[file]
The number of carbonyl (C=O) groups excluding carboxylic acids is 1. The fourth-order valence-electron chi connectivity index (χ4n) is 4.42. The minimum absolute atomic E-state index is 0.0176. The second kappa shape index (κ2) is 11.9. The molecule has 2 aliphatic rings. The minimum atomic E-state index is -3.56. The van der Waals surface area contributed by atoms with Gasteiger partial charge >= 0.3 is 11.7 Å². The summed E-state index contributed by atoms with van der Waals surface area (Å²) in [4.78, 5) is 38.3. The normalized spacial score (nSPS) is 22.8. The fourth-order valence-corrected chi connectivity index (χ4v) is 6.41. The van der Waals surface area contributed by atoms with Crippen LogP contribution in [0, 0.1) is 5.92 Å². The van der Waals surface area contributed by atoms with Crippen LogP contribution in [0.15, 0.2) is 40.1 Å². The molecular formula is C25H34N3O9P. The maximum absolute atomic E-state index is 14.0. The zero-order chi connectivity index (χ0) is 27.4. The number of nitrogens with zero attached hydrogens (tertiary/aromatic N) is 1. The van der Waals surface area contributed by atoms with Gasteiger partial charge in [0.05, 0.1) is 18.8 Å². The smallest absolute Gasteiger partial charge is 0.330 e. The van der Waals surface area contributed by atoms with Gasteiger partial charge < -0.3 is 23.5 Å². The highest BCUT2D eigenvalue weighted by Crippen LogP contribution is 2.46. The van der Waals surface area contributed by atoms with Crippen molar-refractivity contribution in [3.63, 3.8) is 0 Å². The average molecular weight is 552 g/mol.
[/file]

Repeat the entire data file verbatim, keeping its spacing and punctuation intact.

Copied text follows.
The number of carbonyl (C=O) groups excluding carboxylic acids is 1. The fourth-order valence-electron chi connectivity index (χ4n) is 4.42. The minimum absolute atomic E-state index is 0.0176. The second kappa shape index (κ2) is 11.9. The molecule has 2 aliphatic rings. The minimum atomic E-state index is -3.56. The van der Waals surface area contributed by atoms with Gasteiger partial charge >= 0.3 is 11.7 Å². The summed E-state index contributed by atoms with van der Waals surface area (Å²) in [4.78, 5) is 38.3. The normalized spacial score (nSPS) is 22.8. The fourth-order valence-corrected chi connectivity index (χ4v) is 6.41. The van der Waals surface area contributed by atoms with Crippen LogP contribution in [0, 0.1) is 5.92 Å². The van der Waals surface area contributed by atoms with Crippen LogP contribution in [0.15, 0.2) is 40.1 Å². The molecular formula is C25H34N3O9P. The maximum absolute atomic E-state index is 14.0. The zero-order chi connectivity index (χ0) is 27.4. The number of nitrogens with zero attached hydrogens (tertiary/aromatic N) is 1. The van der Waals surface area contributed by atoms with Gasteiger partial charge in [0.05, 0.1) is 18.8 Å². The smallest absolute Gasteiger partial charge is 0.330 e. The van der Waals surface area contributed by atoms with Gasteiger partial charge < -0.3 is 23.5 Å². The highest BCUT2D eigenvalue weighted by Crippen LogP contribution is 2.46. The van der Waals surface area contributed by atoms with Crippen molar-refractivity contribution in [3.63, 3.8) is 0 Å². The average molecular weight is 552 g/mol.